haploid cells with half of their chromosomes normally found in diploid cells are produced by Meiosis and its associated cell divisions.
Spermatogenesis occurs in the wall of the seminiferous tubules, with the most primitive cells at the center of the tube and the most mature sperm at the end of the tube.
There are diploid, undifferentiated cells under the tubule.
Each stem cell is called a spermatogonium.
Two haploid cells called secondary spermatocytes are produced by the diploid primary spermatocyte.
Two cells called spermatids are produced by the secondary spermatocytes after meiosis II.
The spermatids eventually reach the tubule and grow a flagellum.
Four sperm result from each primary spermatocyte.
The sperm with their developing tails extended into the tubule are mapped onto the wall of the seminiferous tubule.
Oogenesis takes place in the outer layers of the ovaries.
oogenesis begins with a germ cell.
During the embryological development of the individual, this germ cell is called an oogonium.
One to two million oocytes can be produced by the time of birth.
Before birth, the primary oocytes begin meiosis.
In the first prophase stage, the meiotic division is arrested.
Future eggs are in prophase I at the time of birth.
The male reproductive system in which sperm are produced continuously throughout the life of the individual is different.
Each month, anterior pituitary hormones cause the development of a few follicles in an ovary.
The primary oocyte finished the first meiotic division.
The cell divides into two parts, with the main part going to one cell and a small part going to the other.
A polar body is a second cell.
The cell division was arrested at metaphase II.
The secondary oocyte is released at ovulation and travels to the uterus.
If the secondary oocyte is fertilized, the cell continues through meiosis II, producing a second polar body and haploid egg, which combines with the haploid sperm to form a fertilized egg (zygote) containing all 46 chromosomes.
The human male and female reproductive cycles are controlled by hormones from the hypothalamus and anterior pituitary with hormones from reproductive tissues and organs.
In both genders, the hypothalamus causes the release of hormones.
Although these hormones are named after their functions in female reproduction, they are produced in both sexes and play important roles in controlling reproduction.
The male and female reproductive systems use hormones.
The release of FSH and LH into the male system is caused by the hypothalamus at puberty.
Sertoli cells are located in the walls of the seminiferous tubules and are stimulated by FSH.
Leydig, located between the walls of the seminiferous tubules, is where testosterone is made and released into the testes and the blood.
Secondary sexual characteristics that develop in the male during adolescence are caused by this hormone.
The growth of facial, axillary, and pubic hair, an increase in muscle bulk, and the beginnings of the sex drive are some of the secondary sex characteristics in males.
A negative feedback system occurs in the male with rising levels of testosterone acting on the hypothalamus and pituitary to prevent the release of GnRH, FSH, and LH.
This will cause spermatogenesis to slow down.
The sperm count increases if the Sertoli cells stop releasing inhibin.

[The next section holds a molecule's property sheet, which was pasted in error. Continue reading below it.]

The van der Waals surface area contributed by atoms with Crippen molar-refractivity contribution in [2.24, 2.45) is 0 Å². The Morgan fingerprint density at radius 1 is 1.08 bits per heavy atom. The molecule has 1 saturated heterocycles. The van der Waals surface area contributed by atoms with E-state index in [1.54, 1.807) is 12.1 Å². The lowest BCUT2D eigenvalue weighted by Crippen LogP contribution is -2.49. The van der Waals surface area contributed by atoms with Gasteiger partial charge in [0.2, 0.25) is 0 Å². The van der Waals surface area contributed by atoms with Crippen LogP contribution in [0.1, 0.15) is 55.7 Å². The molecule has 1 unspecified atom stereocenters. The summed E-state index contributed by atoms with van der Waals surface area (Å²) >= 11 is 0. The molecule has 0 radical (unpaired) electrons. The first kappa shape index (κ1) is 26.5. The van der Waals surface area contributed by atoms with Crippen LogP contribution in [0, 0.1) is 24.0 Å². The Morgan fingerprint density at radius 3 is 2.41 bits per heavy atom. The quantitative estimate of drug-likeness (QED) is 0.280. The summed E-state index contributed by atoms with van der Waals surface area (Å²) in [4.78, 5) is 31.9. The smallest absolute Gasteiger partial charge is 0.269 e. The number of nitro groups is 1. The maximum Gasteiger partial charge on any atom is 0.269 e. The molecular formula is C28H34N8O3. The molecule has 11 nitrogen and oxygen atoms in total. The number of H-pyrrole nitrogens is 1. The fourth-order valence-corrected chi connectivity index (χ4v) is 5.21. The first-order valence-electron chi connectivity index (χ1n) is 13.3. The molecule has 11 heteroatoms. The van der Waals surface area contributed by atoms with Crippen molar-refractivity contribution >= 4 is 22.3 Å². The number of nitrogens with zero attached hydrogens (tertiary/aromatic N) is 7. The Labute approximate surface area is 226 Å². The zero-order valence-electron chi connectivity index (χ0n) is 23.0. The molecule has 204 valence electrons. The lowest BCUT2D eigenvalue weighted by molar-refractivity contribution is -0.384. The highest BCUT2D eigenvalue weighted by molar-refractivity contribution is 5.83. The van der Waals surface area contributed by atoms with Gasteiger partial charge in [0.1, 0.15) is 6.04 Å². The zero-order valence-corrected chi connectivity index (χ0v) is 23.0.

The female reproductive cycle is divided into two parts, the ovarian cycle and the menstrual cycle.
The average length of these cycles is 28 days.
The GnRH from the hypothalamus causes the release of hormones from the anterior pituitary.
Estradiol is responsible for the secondary sexual characteristics of females.
Breast development, flaring of the hips, and a shorter period for bone growth are included.
The ebb and flow of hormones causes the ovarian and menstrual cycles to advance.
Ovarian and menstrual cycles occur at the same time.
The first half of the ovarian cycle is called the follicular phase.
The growth of follicles on the surface of the ovary is caused by rising levels of FSH.
The egg is prepared for ovulation.
Estradiol is released as the follicles grow.
The first few days of this cycle coincide with menstruation.
After about five days, the menstrual cycle begins to proliferative.
The endometrium begins to grow again after the end of the last cycle.
The hormones produced by the hypothalamus, pituitary, and ovaries regulate the menstrual and ovarian cycles of women.
During the middle of the cycle, the high level of estrogen causes FSH and especially LH to rise and fall.
The egg is released when the most mature follicle breaks.
The eggs that did not break are lost.
The level of estrogen goes down when there are more follicles.
The ovarian and menstrual cycles run from about day 15 to 28.
The secretory and luteal phases are related.
A structure called a corpus luteum is created by the cells in the follicle.
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The regrowth of the uterus is aided by the regrowth of the progesterone.
Should a fertilized egg occur, the uterus is prepared to accept it.
The inhibition of FSH and LH prevents the development of any more eggs and follicles.
For the next few days, the level of estrogen produced by the corpus luteum increases.
The levels of estrogen and progesterone decrease if there is no fertilized egg in the uterus.
The next menstrual cycle begins as the endometrium begins to decline.
The hypothalamus can send GnRH to the pituitary if there is a decrease in progesterone.
A reproductive endocrinologist is a doctor who deals with a variety of hormonal disorders related to reproduction and infertility in both men and women.
There are a number of disorders, including menstrual problems, infertility, and pregnancy loss.
Doctors can use fertility drugs, surgery, or assisted reproductive techniques.